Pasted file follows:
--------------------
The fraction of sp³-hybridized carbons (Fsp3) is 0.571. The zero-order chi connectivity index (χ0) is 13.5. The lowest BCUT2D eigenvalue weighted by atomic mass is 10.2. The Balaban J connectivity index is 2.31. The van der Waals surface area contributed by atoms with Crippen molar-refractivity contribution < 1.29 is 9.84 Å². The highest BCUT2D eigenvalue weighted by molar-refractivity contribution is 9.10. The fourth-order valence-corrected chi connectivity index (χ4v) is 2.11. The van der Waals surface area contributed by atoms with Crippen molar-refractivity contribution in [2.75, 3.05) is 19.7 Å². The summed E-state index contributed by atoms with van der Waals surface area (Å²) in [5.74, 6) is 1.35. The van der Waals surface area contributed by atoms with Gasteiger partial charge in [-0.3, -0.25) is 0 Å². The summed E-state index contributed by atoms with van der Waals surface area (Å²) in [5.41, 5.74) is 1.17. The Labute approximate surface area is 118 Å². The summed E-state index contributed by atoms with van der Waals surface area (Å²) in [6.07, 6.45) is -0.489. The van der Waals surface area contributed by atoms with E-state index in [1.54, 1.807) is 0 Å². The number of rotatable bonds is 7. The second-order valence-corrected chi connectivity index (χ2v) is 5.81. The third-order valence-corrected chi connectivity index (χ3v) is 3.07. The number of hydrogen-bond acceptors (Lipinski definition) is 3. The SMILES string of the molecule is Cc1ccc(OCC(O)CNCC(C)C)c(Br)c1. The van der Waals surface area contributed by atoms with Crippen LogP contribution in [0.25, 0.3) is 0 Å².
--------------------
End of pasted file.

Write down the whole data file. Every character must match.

The fraction of sp³-hybridized carbons (Fsp3) is 0.571. The zero-order chi connectivity index (χ0) is 13.5. The lowest BCUT2D eigenvalue weighted by atomic mass is 10.2. The Balaban J connectivity index is 2.31. The van der Waals surface area contributed by atoms with Crippen molar-refractivity contribution < 1.29 is 9.84 Å². The highest BCUT2D eigenvalue weighted by molar-refractivity contribution is 9.10. The fourth-order valence-corrected chi connectivity index (χ4v) is 2.11. The van der Waals surface area contributed by atoms with Crippen molar-refractivity contribution in [2.75, 3.05) is 19.7 Å². The summed E-state index contributed by atoms with van der Waals surface area (Å²) in [5.74, 6) is 1.35. The van der Waals surface area contributed by atoms with Gasteiger partial charge in [-0.3, -0.25) is 0 Å². The summed E-state index contributed by atoms with van der Waals surface area (Å²) in [5.41, 5.74) is 1.17. The Labute approximate surface area is 118 Å². The summed E-state index contributed by atoms with van der Waals surface area (Å²) in [6.07, 6.45) is -0.489. The van der Waals surface area contributed by atoms with E-state index in [1.54, 1.807) is 0 Å². The number of rotatable bonds is 7. The second-order valence-corrected chi connectivity index (χ2v) is 5.81. The third-order valence-corrected chi connectivity index (χ3v) is 3.07. The number of hydrogen-bond acceptors (Lipinski definition) is 3. The SMILES string of the molecule is Cc1ccc(OCC(O)CNCC(C)C)c(Br)c1. The van der Waals surface area contributed by atoms with Crippen LogP contribution in [0.25, 0.3) is 0 Å².